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You’ve produced a sound set of engineering drawings and obtained all your permits. Now, the project is off your plate in construction, and you won’t hear anything further until you see the owner at the ground-breaking ceremony. As we know, that rarely happens! The construction phase of the project is just as critical as the plans you produced to deliver your client a development that opens on time and is constructed per plans. This is why establishing a solid relationship with your contractor is key element of the project’s (and therefore your) success.

As the construction progresses, there are many items that will involve direct coordination between the engineer and the contractor. Identifying and anticipating these coordination items early is a great way to keep your project on schedule and reinforce the contractor/engineer relationship. Documenting all coordination items via email is also critical in the case that there are delays brought forward by the contractor. The following are some examples of the contractor/engineer coordination items:

  • Pre-Construction Meeting: The local municipality may require a pre-construction meeting before the contractor breaks ground or begins installation of utilities, storm drainage, etc. Attending the pre-construction is a great opportunity to introduce yourself to the project superintendent and other team members, confirm schedule, discuss critical path items, and identify inspection close out procedures.

  • Stake out file: The contractor will require an AutoCAD drawing of the improvements for the surveyor to begin construction stakeout. Anticipating the mobilization date and preparing this drawing prior to construction is a great practice. You don’t want to receive a call from the contractor late on a Friday afternoon stating he is starting construction on Monday and needs the file ASAP.

  • Shop Drawings: The contractor submits material shop drawings to the engineer for review with the permitted set of contract documents. Review of the shop drawings can be a time-consuming process. However, the process is critical, as the contractor will require the approved shop drawings returned before proceeding with ordering materials. Requesting these documents in advance and reviewing in a timely manner will allow the contractor to purchase the needed materials and begin installation sooner.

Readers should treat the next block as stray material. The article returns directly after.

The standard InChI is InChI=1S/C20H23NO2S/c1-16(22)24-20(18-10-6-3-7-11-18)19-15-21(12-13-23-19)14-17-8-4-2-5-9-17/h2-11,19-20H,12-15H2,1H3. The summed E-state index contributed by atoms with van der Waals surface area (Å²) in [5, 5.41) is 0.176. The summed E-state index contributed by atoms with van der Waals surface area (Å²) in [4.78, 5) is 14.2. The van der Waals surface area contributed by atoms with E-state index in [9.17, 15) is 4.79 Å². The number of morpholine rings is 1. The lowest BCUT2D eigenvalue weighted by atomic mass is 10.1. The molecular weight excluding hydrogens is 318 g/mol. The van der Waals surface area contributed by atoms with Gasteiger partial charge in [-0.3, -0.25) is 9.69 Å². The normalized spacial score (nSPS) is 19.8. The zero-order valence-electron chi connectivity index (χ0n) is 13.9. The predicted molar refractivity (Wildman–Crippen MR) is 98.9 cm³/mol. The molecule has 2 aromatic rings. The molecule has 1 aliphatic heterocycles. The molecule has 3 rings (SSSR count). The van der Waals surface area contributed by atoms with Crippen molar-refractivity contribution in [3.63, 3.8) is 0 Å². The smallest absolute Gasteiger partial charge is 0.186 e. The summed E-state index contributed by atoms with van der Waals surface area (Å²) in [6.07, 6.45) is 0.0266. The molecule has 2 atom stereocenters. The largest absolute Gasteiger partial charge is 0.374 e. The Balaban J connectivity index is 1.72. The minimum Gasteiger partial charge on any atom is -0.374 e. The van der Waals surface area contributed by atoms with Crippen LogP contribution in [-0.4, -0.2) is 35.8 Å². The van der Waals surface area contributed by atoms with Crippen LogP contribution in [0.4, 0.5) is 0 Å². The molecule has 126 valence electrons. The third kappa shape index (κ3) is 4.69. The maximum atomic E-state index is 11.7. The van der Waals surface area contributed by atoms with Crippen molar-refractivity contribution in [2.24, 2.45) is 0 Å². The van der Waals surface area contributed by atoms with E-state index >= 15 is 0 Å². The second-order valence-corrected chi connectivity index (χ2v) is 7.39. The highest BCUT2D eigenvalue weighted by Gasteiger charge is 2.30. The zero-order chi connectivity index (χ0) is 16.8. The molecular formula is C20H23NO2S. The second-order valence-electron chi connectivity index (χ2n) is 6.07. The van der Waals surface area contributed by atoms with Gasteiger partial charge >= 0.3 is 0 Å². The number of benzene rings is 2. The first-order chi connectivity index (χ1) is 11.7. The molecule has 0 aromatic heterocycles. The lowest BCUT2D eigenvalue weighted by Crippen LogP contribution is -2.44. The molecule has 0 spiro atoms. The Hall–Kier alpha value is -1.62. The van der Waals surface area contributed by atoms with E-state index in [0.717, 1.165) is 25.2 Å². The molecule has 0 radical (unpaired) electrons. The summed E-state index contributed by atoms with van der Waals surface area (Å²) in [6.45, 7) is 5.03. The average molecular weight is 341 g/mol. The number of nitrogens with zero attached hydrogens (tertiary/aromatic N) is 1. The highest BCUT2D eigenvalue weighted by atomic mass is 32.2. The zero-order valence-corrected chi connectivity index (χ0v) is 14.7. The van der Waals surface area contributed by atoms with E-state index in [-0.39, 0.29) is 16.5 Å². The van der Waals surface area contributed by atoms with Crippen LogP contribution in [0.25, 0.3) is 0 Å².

• RFIs and Change Orders: If a field condition varies from the approved plans, the contractor will submit a formal request for information (RFI) or possibly a change order. Reviewing and addressing these requests as soon as possible is key, as the contractor will require direction to proceed and could be delayed in the installation. A site visit may also be required to observe the varied condition in the field before providing an official response.

  • Critical Path Items: Identifying and coordinating these items with the contractor early strengthens the contractor/engineer relationship and will keep your project moving toward substantial completion. A few examples are as follows:

    • Erosion Control Measures: Does the local municipality require erosion and sediment control measures to be installed and inspected before grading and earthwork disturbance can occur?

    • Utility Relocations: Do the plans call for the contractor to coordinate a relocation of a utility that will conflict with the building, driveway, etc.? The utility provider may require a relocation fee, design, and potentially easement release/new easement exhibits to be submitted prior to the relocation work commencing.

    • Building Construction: Is a fire hydrant readily available on site for adequate fire protection? If your site requires extending fire service to your site, this work needs to be coordinated early in construction so there are no delays in the building construction. Is the paved fire lane access required prior to going vertical with the building?

    • Closeout Documents: The local municipality will typically require a formal inspection process with punch walks, as-built documents, etc. that are required to be submitted and signed off prior to the CO being released. Understanding these procedures and timing involved is critical, and it is highly recommended to begin coordinating these items with the contractor approximately 6 - 8 weeks prior to substantial completion.

At Foresite Group, we strive to exceed our clients’ expectations through all phases of the project, especially construction. Anticipating the construction coordination items and effectively communicating with the contractor is critical to stay ahead of schedule during the construction phase and ensure your project opens on time.

About Brian Morris, PE

Brian F. Morris, PE, is a Senior Project Manager for the Land Development – West Division in Dallas, Texas. Brian graduated from the Georgia Institute of Technology with a Bachelor’s Degree in Civil Engineering in 2004 and has over 16 years of experience in commercial land development with a special interest in ADA compliance. Brian enjoys working closely with clients from initial design through the final stages of construction.


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